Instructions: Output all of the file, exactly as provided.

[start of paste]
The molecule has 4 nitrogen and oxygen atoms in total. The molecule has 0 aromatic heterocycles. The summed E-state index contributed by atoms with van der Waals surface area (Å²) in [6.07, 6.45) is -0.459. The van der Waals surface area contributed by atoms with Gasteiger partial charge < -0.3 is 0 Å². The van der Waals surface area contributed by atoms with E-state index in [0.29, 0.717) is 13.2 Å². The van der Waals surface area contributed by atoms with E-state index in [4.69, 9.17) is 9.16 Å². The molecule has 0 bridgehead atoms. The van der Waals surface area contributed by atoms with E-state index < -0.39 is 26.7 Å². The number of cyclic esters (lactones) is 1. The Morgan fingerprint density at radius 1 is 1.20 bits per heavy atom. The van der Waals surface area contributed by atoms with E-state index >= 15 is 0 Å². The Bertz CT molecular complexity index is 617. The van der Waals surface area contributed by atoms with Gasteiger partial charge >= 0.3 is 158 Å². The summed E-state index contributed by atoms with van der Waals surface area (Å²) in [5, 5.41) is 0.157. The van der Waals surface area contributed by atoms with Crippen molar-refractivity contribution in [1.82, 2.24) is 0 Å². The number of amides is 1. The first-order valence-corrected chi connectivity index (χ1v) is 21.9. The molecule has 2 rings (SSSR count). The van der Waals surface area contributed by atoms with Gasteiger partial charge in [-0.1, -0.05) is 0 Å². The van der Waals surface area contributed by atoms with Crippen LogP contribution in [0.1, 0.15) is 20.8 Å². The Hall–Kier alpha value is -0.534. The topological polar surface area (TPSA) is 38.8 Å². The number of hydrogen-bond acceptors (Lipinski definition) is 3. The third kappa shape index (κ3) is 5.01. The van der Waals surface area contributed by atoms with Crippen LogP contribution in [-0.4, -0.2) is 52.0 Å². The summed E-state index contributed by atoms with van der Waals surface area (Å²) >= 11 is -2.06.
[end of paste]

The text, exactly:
The molecule has 4 nitrogen and oxygen atoms in total. The molecule has 0 aromatic heterocycles. The summed E-state index contributed by atoms with van der Waals surface area (Å²) in [6.07, 6.45) is -0.459. The van der Waals surface area contributed by atoms with Gasteiger partial charge < -0.3 is 0 Å². The van der Waals surface area contributed by atoms with E-state index in [0.29, 0.717) is 13.2 Å². The van der Waals surface area contributed by atoms with E-state index in [4.69, 9.17) is 9.16 Å². The molecule has 0 bridgehead atoms. The van der Waals surface area contributed by atoms with E-state index < -0.39 is 26.7 Å². The number of cyclic esters (lactones) is 1. The Morgan fingerprint density at radius 1 is 1.20 bits per heavy atom. The van der Waals surface area contributed by atoms with E-state index >= 15 is 0 Å². The Bertz CT molecular complexity index is 617. The van der Waals surface area contributed by atoms with Gasteiger partial charge >= 0.3 is 158 Å². The summed E-state index contributed by atoms with van der Waals surface area (Å²) in [5, 5.41) is 0.157. The van der Waals surface area contributed by atoms with Crippen molar-refractivity contribution in [1.82, 2.24) is 0 Å². The number of amides is 1. The first-order valence-corrected chi connectivity index (χ1v) is 21.9. The molecule has 2 rings (SSSR count). The van der Waals surface area contributed by atoms with Gasteiger partial charge in [-0.1, -0.05) is 0 Å². The van der Waals surface area contributed by atoms with Crippen LogP contribution in [0.1, 0.15) is 20.8 Å². The Hall–Kier alpha value is -0.534. The topological polar surface area (TPSA) is 38.8 Å². The number of hydrogen-bond acceptors (Lipinski definition) is 3. The third kappa shape index (κ3) is 5.01. The van der Waals surface area contributed by atoms with Crippen LogP contribution in [-0.4, -0.2) is 52.0 Å². The summed E-state index contributed by atoms with van der Waals surface area (Å²) >= 11 is -2.06.